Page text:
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Written By: FishSniffer Staff, May 28, 2014
Location: Baja California,
“Winds continue to be a problem, some days. Others it’s barely breezy. But this type of weather is consistent to this transitional time of year when it’s not quite spring and still not quite summer although air and water temps are relatively warm. So, some days, it can be pretty bouncy out there limiting our range and style of fishing while other days, it’s like a pond,” quipped Jonathan Roldan of Tailhunter International in La Paz.
“Fishing is reflective of those conditions as well. If it’s windy, we’re somewhat confined to inshore fishing, although that can be quite good for cabrilla, snapper, pargo, jack crevalle, small to large rooster fish and even some late-season sierra. On the days that we’re able to range a bit further, we add to that list the larger dorado and wahoo which bit pretty well this week, especially off the north and south end of Cerralvo Island. The wahoo were most aggressive in the early morning hours around sunrise and mid-morning and ranged from 20-40 pound fish. Trolling with dark-colored Rapalas and Yo-Zuris worked best,” said Roldan.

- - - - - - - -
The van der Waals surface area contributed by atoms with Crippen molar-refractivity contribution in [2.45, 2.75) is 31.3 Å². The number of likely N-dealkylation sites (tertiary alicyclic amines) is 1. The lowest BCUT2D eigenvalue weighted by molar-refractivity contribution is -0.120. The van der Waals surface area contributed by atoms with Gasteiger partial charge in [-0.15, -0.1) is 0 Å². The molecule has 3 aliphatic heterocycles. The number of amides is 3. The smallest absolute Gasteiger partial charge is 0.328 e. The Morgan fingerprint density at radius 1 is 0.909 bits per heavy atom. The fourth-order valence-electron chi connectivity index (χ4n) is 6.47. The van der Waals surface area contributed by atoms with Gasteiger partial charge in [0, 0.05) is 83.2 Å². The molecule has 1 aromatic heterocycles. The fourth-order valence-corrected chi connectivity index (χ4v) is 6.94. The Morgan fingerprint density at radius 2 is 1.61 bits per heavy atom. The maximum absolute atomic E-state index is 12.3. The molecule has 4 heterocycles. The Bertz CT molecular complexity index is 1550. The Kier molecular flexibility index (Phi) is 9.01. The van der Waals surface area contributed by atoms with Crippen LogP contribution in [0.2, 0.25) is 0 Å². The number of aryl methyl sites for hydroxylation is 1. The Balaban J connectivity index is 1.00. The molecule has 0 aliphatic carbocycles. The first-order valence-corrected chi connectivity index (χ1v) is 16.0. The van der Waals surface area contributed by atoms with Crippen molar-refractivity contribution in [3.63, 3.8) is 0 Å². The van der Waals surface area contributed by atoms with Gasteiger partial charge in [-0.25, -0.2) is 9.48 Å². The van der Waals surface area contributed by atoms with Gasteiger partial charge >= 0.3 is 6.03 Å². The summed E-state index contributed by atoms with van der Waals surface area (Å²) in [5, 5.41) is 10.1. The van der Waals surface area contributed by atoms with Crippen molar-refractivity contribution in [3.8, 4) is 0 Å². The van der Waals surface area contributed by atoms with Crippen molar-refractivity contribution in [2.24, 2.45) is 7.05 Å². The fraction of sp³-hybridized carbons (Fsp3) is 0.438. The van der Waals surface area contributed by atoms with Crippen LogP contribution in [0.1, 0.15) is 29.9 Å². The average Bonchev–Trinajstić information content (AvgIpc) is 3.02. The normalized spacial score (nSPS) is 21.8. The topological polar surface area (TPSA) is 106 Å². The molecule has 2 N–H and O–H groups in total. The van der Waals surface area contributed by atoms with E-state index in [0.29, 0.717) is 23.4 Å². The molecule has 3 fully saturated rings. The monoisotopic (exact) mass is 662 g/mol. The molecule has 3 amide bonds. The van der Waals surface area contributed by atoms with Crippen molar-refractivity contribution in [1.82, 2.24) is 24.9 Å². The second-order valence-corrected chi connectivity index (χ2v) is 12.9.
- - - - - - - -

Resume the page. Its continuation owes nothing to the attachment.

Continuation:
“Bait continues to be a problem. From what I’m hearing, the El Nino has been plaguing the entire Baja. I’m getting communications from the East Cape as well as Cabo asking if we have bait to sell or send. I heard from friends in Loreto that they are also having trouble with live bait as well. We’re making do with what nature gives us these days. We’re using larger baits like stripped bonito as well as mackerel and caballitos…that all make excellent bait, but it’s not like you can throw handfuls of larger baits into the ocean for chum like we’re used to doing with sardines. We are also using live ballyhoo as well.”
“One note of optimism is that I’m getting reports that out at the 88 bank outside of Cerralvo Island there’s lots of small mackerel and caballitos and small bonito balling up. These are palm-sized fish that are super on the hook and we’re looking hopefully that in the week or two that area could blow up on us. Last year, in the summer, the 88 turned into dorado and marlin candy land with dorado all going 40-50 pounds and marlin cruising the area in great numbers as well,” concluded Roldan.
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